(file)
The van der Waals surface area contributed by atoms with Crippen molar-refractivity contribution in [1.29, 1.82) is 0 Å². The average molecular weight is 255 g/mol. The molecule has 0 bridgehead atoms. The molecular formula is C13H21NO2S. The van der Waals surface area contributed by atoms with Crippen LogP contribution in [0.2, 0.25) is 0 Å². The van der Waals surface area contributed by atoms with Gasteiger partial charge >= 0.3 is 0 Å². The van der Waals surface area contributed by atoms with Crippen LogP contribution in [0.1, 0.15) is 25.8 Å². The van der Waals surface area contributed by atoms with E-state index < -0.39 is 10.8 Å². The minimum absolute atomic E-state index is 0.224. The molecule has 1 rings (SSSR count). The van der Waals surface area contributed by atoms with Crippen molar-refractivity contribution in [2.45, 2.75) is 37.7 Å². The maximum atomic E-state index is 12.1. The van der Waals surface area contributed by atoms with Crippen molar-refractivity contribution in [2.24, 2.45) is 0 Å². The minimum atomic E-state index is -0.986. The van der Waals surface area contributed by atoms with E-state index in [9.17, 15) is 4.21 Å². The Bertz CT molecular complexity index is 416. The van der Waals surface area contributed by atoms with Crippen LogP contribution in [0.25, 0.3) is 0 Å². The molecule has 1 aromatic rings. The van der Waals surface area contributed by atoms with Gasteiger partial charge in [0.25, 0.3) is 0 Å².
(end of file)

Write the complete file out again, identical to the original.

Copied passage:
The van der Waals surface area contributed by atoms with Crippen molar-refractivity contribution in [1.29, 1.82) is 0 Å². The average molecular weight is 255 g/mol. The molecule has 0 bridgehead atoms. The molecular formula is C13H21NO2S. The van der Waals surface area contributed by atoms with Crippen LogP contribution in [0.2, 0.25) is 0 Å². The van der Waals surface area contributed by atoms with Gasteiger partial charge >= 0.3 is 0 Å². The van der Waals surface area contributed by atoms with Crippen LogP contribution in [0.1, 0.15) is 25.8 Å². The van der Waals surface area contributed by atoms with E-state index < -0.39 is 10.8 Å². The minimum absolute atomic E-state index is 0.224. The molecule has 1 rings (SSSR count). The van der Waals surface area contributed by atoms with Crippen molar-refractivity contribution in [2.45, 2.75) is 37.7 Å². The maximum atomic E-state index is 12.1. The van der Waals surface area contributed by atoms with Crippen molar-refractivity contribution in [2.24, 2.45) is 0 Å². The minimum atomic E-state index is -0.986. The van der Waals surface area contributed by atoms with E-state index in [9.17, 15) is 4.21 Å². The Bertz CT molecular complexity index is 416. The van der Waals surface area contributed by atoms with Crippen LogP contribution in [0.25, 0.3) is 0 Å². The molecule has 1 aromatic rings. The van der Waals surface area contributed by atoms with Gasteiger partial charge in [0.25, 0.3) is 0 Å².